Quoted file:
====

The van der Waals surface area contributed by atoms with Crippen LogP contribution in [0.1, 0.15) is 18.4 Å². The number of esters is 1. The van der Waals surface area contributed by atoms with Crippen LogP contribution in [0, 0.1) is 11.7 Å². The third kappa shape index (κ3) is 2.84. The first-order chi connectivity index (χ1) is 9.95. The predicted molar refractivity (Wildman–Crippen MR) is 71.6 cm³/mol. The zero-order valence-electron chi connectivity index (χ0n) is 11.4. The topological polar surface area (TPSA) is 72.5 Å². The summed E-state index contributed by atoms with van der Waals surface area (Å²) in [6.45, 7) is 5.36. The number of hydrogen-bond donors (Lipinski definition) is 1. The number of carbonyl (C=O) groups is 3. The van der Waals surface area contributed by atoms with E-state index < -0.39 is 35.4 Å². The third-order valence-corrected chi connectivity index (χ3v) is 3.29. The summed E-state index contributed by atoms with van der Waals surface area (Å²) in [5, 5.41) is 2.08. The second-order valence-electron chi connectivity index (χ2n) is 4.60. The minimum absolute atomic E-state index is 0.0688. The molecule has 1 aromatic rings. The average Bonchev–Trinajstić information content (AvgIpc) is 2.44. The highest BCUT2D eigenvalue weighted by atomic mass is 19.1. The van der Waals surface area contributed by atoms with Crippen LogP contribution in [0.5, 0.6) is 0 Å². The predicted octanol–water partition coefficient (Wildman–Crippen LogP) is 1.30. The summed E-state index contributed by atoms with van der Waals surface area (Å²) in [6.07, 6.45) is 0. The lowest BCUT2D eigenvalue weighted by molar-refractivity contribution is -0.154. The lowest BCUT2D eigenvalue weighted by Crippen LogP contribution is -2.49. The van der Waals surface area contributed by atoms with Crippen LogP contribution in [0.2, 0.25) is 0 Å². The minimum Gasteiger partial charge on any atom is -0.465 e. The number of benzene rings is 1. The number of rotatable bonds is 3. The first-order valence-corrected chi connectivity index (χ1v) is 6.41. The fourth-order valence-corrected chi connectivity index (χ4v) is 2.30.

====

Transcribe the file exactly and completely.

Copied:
The van der Waals surface area contributed by atoms with Crippen LogP contribution in [0.1, 0.15) is 18.4 Å². The number of esters is 1. The van der Waals surface area contributed by atoms with Crippen LogP contribution in [0, 0.1) is 11.7 Å². The third kappa shape index (κ3) is 2.84. The first-order chi connectivity index (χ1) is 9.95. The predicted molar refractivity (Wildman–Crippen MR) is 71.6 cm³/mol. The zero-order valence-electron chi connectivity index (χ0n) is 11.4. The topological polar surface area (TPSA) is 72.5 Å². The summed E-state index contributed by atoms with van der Waals surface area (Å²) in [6.45, 7) is 5.36. The number of hydrogen-bond donors (Lipinski definition) is 1. The number of carbonyl (C=O) groups is 3. The van der Waals surface area contributed by atoms with E-state index < -0.39 is 35.4 Å². The third-order valence-corrected chi connectivity index (χ3v) is 3.29. The summed E-state index contributed by atoms with van der Waals surface area (Å²) in [5, 5.41) is 2.08. The second-order valence-electron chi connectivity index (χ2n) is 4.60. The minimum absolute atomic E-state index is 0.0688. The molecule has 1 aromatic rings. The average Bonchev–Trinajstić information content (AvgIpc) is 2.44. The highest BCUT2D eigenvalue weighted by atomic mass is 19.1. The van der Waals surface area contributed by atoms with Crippen LogP contribution in [0.5, 0.6) is 0 Å². The predicted octanol–water partition coefficient (Wildman–Crippen LogP) is 1.30. The summed E-state index contributed by atoms with van der Waals surface area (Å²) in [6.07, 6.45) is 0. The lowest BCUT2D eigenvalue weighted by molar-refractivity contribution is -0.154. The lowest BCUT2D eigenvalue weighted by Crippen LogP contribution is -2.49. The van der Waals surface area contributed by atoms with Crippen LogP contribution in [0.2, 0.25) is 0 Å². The minimum Gasteiger partial charge on any atom is -0.465 e. The number of benzene rings is 1. The number of rotatable bonds is 3. The first-order valence-corrected chi connectivity index (χ1v) is 6.41. The fourth-order valence-corrected chi connectivity index (χ4v) is 2.30.